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The Heath Anthology of American Literature, Fifth Edition
Paul Lauter, General Editor

Amiri Baraka (LeRoi Jones)
(b. 1934)


Amiri Baraka, born Everett LeRoy Jones to Coyt LeRoy and Anna Lois Jones in Newark, New Jersey, grew up in a middle-class environment. He attended a predominantly black elementary school, but his college-prep high school, from which he graduated with honors in 1951, was mainly white. About 1951, the first of his name changes occurred with the spelling of his middle name from “LeRoy” to “LeRoi.” From 1952 to 1954 he attended Howard University, where he studied with Sterling Brown and Nathan Scott. After he flunked out of school, he enlisted in the U.S. Air Force until 1957. These were years of intellectual commitment and poetry writing. In 1957, however, he was dishonorably discharged because of suspicions of communism and such “suspicious activities” as voracious reading, journal-keeping, poetry writing, and subscribing to avant-garde journals.

Free to live the avant-garde life that had become his preference, Baraka moved to New York’s Greenwich Village. Among his associates there were Charles Olson, Frank O’Hara, and Allen Ginsberg. In 1958 he married Hettie Cohn, a Jewish woman also much a part of the Beat scene, and together they edited Yugen, a literary journal which published the work of Kerouac, Ginsberg, and many others.

The next decade was marked by a significant change from things aesthetic to things political. His 1960 visit to Cuba marks the genesis of political awareness of blackness and a new frame of reference: the third world. Although the year after his trip saw the inauguration of another avant-garde journal, this time co-edited with poet Diane di Prima, and the publication of his first volume of poetry, by 1964 the tensions inherent along the spectrum of early poetic asceticism and racial didacticism become apparent in the poems of The Dead Lecturer, as well as his play Dutchman, for which he won an Obie Award for its off-Broadway production.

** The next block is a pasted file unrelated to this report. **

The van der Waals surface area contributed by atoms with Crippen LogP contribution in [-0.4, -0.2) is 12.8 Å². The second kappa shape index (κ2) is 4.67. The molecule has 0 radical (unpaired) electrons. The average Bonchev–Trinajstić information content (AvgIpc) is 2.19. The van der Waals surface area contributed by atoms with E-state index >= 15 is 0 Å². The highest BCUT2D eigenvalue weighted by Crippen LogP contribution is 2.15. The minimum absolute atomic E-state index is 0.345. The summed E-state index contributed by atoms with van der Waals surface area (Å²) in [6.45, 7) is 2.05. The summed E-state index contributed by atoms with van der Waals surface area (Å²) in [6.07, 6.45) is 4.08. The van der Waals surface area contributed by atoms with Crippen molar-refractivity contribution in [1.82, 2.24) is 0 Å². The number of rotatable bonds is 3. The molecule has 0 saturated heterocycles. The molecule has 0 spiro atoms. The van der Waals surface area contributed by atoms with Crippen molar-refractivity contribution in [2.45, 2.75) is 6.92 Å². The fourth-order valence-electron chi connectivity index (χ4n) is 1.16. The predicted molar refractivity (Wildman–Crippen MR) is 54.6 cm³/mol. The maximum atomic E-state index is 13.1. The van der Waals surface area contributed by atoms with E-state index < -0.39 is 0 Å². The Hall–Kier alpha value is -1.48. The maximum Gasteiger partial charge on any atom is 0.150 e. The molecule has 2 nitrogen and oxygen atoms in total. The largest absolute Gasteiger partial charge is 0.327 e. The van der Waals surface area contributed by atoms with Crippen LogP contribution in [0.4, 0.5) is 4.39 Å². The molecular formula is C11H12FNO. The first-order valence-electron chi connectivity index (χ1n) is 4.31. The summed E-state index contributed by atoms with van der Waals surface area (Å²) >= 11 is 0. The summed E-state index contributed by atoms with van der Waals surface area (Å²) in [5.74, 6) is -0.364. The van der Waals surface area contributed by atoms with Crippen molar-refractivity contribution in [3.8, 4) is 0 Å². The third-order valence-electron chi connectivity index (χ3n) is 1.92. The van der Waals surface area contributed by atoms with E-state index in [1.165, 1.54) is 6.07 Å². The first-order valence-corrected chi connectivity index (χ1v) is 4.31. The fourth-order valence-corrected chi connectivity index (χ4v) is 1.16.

Radically affected by the assassination of Malcolm X in 1965, Baraka left Hettie and the bohemian life of the Village and moved to Harlem, where he established the Black Arts Repertory Theater/School. In 1966, returning to Newark, he founded a similar venture, Spirit House, and married Sylvia Robinson, a black woman. Again a change of name signaled a re-shaping of identity: LeRoi Jones became Imamu Amiri Baraka, as he was known through the racial upheavals of the 60s. By the early 70s he had dropped the title “Imamu,” yet another indication of a shift: this one from black nationalism to international socialism, a stance obviously not tolerant of titles. His published poetry of the late 70s reflects this shift in thought.

In 1979 he joined the African Studies Department at SUNY Stony Brook, was promoted to associate professor with tenure in 1982, and to full professor in 1984 following the publication of Autobiography and Daggers and Javelins. He continues to work on Wise/Whys, an African American poetic-historical odyssey.

The sense of flux and process, of intensity and explosion, of rebellion and reconstruction, and always the SOUND of it, are everywhere present in his poetry and in his prose. Dutchman, included in the book, has come to be seen as his signature work.

Marcellette Williams
University of Massachusetts, Amherst


Texts
In the Heath Anthology
An Agony. As now. (1964)
Dutchman (1964)
A Poem Some People Will Have to Understand (1969)
Black People: This Is Our Destiny (1969)
Ka 'Ba (1969)
Numbers, Letters (1969)

Other Works
Preface to a Twenty Volume Suicide Note . . . (1961)
The Dead Lecturer (1964)
Home: Social Essays (1966)
Black Magic (1969)
In Our Terribleness (1970)
It's Nation Time (1970)
Jello (1970)
Spirit Reach (1972)
Hard Facts (1975)
Selected Essays of Amiri Baraka/LeRoi Jones, and Selected Prose of Amiri Baraka/LeRoi Jones (1979)
In the Tradition, Greenfield Review (1980)
Daggers and Javelins: Essays, 1974-1979 (1984)
The Autobiography of LeRoi Jones/Amiri Baraka (1984)



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Links

Amiri Baraka
(http://www.umich.edu/~eng499/people/baraka.html)
Biographical sketch.

Modern American Poetry
(http://www.english.uiuc.edu/maps/poets/a_f/baraka/baraka.htm)
Offers a biography with historical context, criticism, some works online, links, and more.

Original Beat
(http://metroactive.com/papers/metro/11.14.96/books2-9646.html)
An essay about Baraka's impact on contemporary "rap and rant."

Playwright, Author, Poet, Activist, Critic, Educator
(http://www.bridgesweb.com/baraka.html)
Provides a chronology, specific info about his play Dutchman, and a bibliography.



Secondary Sources





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